Vincent Howard and our Norco foreclosure defense attorneys recently wrote about a case in which foreclosure was ruled a type of debt collection that the Fair Debt Collection Practices Act may apply to. That's why we were interested to see another case in which the FDCPA was applied to a foreclosure, but not successfully. In Burnett v. MERS et al., Charlene Burnett sued MERS and a local attorney, James Woodall, for FDCPA violations and violations of a Utah consumer protection law. Burnett's Utah home fell into foreclosure the year after she bought it, and Woodall, as substituted trustee, began foreclosure. Woodall moved to dismiss for failure to state a claim and the district court granted this, dismissing with prejudice. The Tenth U.S. Circuit Court of Appeals affirmed.
Burnett bought her home in April of 2007, signing a deed of trust that provided that MERS could foreclose. She fell behind on payments in August of 2008, and that November, MERS substituted Woodall as trustee. Woodall filed a notice of default, which he declined to release despite Burnett's request. On the day of the trustee's sale, Burnett filed this lawsuit, including 50 unnamed and unknown individuals. She did not serve MERS or the 50 John Does. Woodall moved to dismiss for failure to state a claim, arguing that while he is a debt collector under the FDCPA's definition, Burnett did not properly allege a violation. The district court agreed, saying MERS was authorized to start foreclosure and appoint Woodall as a successor trustee. For the same reason, it found no breach of duty by Woodall. It also found that the Utah consumer protection law was not violated because it was preempted by Utah's trust deed statute. It dismissed the case with prejudice.
On appeal, Burnett argued that the FDCPA was violated because MERS had no ownership rights in the note, giving it no right to foreclose. The Tenth disagreed. MERS is not a beneficiary as defined by Utah law, it said, but it is nonetheless had the right to foreclose as nominee for the lender she used and any of its successors and assigns. An argument that securitization removed that right was foreclosed by an earlier Tenth Circuit decision, the court said. Burnett's other FDCPA claims were rejected because the other sections she cited use a definition of debt collector that doesn't apply to Woodall. Adopting an unpublished case, the Tenth ruled that a non-judicial foreclosure in Utah is not an attempt to collect debt under those sections. Other FDCPA allegations simply don't have enough factual support, the court said. It went on to find that the Utah consumer protection claims also don't have enough factual support. And her remaining claims fail because MERS and Woodall did have standing, the court repeated.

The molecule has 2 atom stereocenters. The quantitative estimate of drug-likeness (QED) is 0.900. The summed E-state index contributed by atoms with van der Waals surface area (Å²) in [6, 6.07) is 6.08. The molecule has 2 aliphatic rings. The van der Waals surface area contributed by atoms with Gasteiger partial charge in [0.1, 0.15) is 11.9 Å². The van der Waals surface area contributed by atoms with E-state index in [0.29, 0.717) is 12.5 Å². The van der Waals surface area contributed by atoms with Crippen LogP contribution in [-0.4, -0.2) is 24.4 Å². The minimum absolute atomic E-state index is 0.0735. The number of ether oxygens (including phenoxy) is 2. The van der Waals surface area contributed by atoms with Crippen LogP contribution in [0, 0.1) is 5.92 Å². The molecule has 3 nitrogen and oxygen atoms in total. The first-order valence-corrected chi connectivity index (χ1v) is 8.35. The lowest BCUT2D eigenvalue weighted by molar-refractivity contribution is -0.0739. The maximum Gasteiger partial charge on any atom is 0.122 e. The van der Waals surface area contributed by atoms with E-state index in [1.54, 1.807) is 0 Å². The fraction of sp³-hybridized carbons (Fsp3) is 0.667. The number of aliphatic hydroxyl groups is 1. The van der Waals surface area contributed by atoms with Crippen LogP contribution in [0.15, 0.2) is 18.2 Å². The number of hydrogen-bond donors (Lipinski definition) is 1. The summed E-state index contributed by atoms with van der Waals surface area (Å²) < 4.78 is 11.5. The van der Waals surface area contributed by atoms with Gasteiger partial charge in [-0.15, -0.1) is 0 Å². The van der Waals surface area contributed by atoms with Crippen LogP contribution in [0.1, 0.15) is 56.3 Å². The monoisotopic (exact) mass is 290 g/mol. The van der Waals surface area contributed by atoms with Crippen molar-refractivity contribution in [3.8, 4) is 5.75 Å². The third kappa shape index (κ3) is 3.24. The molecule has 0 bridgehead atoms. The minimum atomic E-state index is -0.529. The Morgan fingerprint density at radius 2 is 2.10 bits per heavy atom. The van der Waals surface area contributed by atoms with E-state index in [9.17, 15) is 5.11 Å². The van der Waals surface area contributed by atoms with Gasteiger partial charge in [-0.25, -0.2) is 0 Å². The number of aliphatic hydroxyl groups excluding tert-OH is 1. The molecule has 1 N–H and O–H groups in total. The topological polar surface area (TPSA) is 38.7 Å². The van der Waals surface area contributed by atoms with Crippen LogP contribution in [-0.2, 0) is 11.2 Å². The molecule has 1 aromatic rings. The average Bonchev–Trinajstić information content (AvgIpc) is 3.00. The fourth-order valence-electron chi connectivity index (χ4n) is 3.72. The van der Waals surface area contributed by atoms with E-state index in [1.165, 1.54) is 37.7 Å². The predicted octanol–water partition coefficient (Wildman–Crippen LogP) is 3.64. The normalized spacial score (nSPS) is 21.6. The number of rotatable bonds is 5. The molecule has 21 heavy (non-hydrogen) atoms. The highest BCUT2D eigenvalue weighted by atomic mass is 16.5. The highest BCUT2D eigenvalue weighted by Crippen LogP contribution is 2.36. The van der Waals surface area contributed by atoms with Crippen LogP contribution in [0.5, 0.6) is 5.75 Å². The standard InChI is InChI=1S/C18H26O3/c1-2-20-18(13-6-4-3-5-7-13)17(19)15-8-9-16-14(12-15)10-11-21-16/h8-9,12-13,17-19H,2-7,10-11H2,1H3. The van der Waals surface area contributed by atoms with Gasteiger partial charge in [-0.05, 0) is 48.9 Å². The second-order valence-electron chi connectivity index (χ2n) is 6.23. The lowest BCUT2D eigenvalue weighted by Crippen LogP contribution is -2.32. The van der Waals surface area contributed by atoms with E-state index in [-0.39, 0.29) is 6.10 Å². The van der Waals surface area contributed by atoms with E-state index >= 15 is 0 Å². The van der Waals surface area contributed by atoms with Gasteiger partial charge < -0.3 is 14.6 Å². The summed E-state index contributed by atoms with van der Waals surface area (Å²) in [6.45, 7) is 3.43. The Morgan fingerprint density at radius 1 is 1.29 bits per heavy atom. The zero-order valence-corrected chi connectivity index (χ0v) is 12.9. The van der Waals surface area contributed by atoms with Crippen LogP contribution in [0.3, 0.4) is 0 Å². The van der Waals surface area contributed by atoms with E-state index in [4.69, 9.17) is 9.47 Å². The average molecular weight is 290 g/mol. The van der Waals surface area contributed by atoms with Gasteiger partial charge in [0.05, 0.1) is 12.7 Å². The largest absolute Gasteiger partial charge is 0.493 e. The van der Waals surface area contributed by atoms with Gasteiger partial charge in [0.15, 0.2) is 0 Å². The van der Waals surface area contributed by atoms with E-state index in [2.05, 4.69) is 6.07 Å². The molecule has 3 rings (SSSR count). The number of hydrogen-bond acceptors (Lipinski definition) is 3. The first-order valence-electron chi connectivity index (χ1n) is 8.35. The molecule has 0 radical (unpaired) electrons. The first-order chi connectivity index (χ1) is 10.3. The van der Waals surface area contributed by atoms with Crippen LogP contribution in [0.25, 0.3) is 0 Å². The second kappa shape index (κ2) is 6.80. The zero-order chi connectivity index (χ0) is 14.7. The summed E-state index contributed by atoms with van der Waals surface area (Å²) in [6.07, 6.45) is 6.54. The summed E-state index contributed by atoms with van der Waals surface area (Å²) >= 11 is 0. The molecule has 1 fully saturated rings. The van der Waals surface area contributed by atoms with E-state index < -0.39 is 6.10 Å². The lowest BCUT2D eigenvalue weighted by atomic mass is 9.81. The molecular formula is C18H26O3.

Vincent Howard and our Seal Beach foreclosure defense lawyers sympathize with defendants in this type of lawsuit. Burnett may have been attempting to stop her foreclosure sale by filing any case, just to delay things--but she also included arguments that have gotten traction in other cases and contexts. For example, she argued that MERS is unable to produce the original note. This is an argument that's slowed or stopped foreclosures in some cases--called "show me the note" cases by some--but when the challenge is to the foreclosing entity's right to foreclose. It was rejected here as support for a challenge to MERS's right to appoint Woodall. Vincent Howard and our Ontario foreclosure defense attorneys have extensive experience making these and other arguments against foreclosure--effectively.
If you're heading for a foreclosure that you believe could be avoided with cooperation from your lender or loan servicer, don't wait to call Howard Law, P.C. Call us toll-free at 1-800-872-5925 or send us a message online today.